Yes, and John himself said that he thought it was "an inside job", and that a woman had written the RN. He ...to me...was giving a clue right there...he thinks that a woman wrote the note, and that it was an inside job. Patsy was a woman...and she was most definately inside.
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Old 09-20-2010, 09:51 AM
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Sorry I thought JR was asked to search the house for anything out of place not just see if any of JB's stuff is missing. I guess it is common for kidnappers to remove stuff belonging to the victim child, a favorite blanket or stuffed animal cause it keeps them reassured and quiet.

I'm no expert but the handwriting does look somewhat feminine. It is "pretty" with lots of curves and embellishments.

I hope police departments investigate kidnappings differently now. At the first visit when no one knows anything yet, I mean what better time to collect evidence, without the need for a search warrant, is there. No parent even a guilty one would object to that. If they did they would look even more guilty. Since police would in essence have consent to search and damming evidence couldn't be thrown out later as consent was given.



Why the police would ask them to help search without an officer with them is stupid. In any kidnapping case untrained people might destroy clues without intention, like finding her favorite stuffed animal somewhere then picking it up and hugging it close. An officer present would prevent them from touching anything.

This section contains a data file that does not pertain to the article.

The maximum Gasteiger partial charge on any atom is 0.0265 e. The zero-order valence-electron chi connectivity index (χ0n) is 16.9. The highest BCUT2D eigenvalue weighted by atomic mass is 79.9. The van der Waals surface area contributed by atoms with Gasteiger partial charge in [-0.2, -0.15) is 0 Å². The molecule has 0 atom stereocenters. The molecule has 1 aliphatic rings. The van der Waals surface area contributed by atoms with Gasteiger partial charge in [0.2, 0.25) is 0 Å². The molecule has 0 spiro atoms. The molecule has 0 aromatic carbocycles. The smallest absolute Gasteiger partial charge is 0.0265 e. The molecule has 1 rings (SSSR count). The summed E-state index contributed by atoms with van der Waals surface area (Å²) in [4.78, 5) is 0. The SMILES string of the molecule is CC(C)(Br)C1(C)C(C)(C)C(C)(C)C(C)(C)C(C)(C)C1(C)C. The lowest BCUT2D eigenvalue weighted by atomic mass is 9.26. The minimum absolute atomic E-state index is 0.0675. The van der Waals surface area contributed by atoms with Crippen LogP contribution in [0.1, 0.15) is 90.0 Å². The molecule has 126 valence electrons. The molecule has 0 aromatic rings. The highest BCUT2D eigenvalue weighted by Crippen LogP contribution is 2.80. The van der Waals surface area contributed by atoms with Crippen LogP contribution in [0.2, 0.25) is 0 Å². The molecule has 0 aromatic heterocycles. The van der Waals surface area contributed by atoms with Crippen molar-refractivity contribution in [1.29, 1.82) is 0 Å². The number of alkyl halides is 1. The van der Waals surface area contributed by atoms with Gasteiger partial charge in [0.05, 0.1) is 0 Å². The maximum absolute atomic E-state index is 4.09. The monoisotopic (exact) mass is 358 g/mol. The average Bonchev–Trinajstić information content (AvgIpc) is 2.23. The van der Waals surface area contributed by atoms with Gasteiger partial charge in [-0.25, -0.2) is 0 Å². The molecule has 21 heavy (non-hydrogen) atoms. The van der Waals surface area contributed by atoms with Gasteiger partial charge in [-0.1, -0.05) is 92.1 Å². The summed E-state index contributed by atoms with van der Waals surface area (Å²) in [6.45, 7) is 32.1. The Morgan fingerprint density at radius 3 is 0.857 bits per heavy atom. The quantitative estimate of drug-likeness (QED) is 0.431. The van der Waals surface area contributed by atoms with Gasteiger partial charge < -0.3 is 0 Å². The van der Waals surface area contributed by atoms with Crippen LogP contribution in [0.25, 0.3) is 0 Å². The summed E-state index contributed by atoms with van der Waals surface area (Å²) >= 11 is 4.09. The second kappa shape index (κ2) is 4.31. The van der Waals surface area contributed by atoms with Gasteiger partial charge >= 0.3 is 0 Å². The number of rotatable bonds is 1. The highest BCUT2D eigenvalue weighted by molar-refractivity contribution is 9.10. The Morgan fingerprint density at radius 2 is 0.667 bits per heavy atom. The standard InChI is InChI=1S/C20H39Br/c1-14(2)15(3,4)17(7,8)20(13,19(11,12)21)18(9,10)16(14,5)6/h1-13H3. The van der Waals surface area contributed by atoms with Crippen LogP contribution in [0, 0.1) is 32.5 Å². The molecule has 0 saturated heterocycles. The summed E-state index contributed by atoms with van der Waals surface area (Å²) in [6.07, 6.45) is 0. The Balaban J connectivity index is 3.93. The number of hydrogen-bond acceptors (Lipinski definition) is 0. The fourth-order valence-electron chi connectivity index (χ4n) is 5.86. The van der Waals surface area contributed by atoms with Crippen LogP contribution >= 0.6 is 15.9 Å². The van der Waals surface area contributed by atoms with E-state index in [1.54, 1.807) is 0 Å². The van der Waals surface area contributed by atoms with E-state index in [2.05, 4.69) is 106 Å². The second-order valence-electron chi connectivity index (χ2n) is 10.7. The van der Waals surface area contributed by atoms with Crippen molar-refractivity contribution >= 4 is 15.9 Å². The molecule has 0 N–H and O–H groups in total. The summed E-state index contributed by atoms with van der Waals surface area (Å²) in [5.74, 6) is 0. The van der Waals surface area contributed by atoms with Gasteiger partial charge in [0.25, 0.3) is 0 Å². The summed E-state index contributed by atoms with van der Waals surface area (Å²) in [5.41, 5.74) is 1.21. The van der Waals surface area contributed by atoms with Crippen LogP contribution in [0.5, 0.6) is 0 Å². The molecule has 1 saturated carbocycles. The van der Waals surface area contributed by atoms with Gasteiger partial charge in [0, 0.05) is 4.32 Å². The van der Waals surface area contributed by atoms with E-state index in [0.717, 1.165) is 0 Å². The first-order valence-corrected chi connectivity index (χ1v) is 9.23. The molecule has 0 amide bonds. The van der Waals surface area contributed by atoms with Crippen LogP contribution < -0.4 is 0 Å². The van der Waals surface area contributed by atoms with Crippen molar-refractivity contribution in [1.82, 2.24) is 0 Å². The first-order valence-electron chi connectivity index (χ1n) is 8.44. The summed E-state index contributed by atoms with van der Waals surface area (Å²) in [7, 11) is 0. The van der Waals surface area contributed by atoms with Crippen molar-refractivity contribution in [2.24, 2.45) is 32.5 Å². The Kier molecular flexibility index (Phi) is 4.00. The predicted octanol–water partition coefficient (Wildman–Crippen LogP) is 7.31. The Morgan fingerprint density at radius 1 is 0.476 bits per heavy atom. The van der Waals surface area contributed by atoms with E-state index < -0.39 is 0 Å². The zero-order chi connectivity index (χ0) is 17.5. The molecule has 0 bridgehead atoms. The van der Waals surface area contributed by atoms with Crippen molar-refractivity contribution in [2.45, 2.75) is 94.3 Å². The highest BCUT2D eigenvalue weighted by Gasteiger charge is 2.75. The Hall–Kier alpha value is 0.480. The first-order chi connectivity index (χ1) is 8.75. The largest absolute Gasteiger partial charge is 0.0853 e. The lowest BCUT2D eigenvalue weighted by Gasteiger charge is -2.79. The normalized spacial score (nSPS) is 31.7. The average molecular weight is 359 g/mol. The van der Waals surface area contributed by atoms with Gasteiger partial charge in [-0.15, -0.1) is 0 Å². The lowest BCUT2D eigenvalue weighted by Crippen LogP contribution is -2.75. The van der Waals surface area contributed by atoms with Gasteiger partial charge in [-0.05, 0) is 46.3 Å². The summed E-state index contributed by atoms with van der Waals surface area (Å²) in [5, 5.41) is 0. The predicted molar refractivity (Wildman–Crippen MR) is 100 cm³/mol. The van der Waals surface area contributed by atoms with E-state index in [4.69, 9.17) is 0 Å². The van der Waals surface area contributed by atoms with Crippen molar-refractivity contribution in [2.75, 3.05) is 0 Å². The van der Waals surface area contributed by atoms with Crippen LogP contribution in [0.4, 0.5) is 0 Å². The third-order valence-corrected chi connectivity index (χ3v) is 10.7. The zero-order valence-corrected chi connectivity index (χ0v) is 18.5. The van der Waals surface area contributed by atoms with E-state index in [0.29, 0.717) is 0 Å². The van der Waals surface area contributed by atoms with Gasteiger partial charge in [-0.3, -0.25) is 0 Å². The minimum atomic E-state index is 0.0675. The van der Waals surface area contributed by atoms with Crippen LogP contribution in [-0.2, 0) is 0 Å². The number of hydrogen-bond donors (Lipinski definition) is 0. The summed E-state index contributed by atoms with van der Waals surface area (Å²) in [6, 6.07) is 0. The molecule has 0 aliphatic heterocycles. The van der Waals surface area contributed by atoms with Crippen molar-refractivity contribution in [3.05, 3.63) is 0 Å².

I saw a program on this case once that showed Patsy throwing herself on floor at JB feet and picking her up and holding her sobbing. That really should not have been allowed to happen. In addition to that Police should have had Patsy strip down right then and remove her clothing as transfer just occurred, same as JR who carried her upstairs.

I am angry at the death of a child but angrier at the FBI and Boulder police for botching the investigation.
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Old 09-20-2010, 05:50 PM
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Sorry I thought JR was asked to search the house for anything out of place not just see if any of JB's stuff is missing. I guess it is common for kidnappers to remove stuff belonging to the victim child, a favorite blanket or stuffed animal cause it keeps them reassured and quiet.

I'm no expert but the handwriting does look somewhat feminine. It is "pretty" with lots of curves and embellishments.

I hope police departments investigate kidnappings differently now. At the first visit when no one knows anything yet, I mean what better time to collect evidence, without the need for a search warrant, is there. No parent even a guilty one would object to that. If they did they would look even more guilty. Since police would in essence have consent to search and damming evidence couldn't be thrown out later as consent was given.



Why the police would ask them to help search without an officer with them is stupid. In any kidnapping case untrained people might destroy clues without intention, like finding her favorite stuffed animal somewhere then picking it up and hugging it close. An officer present would prevent them from touching anything.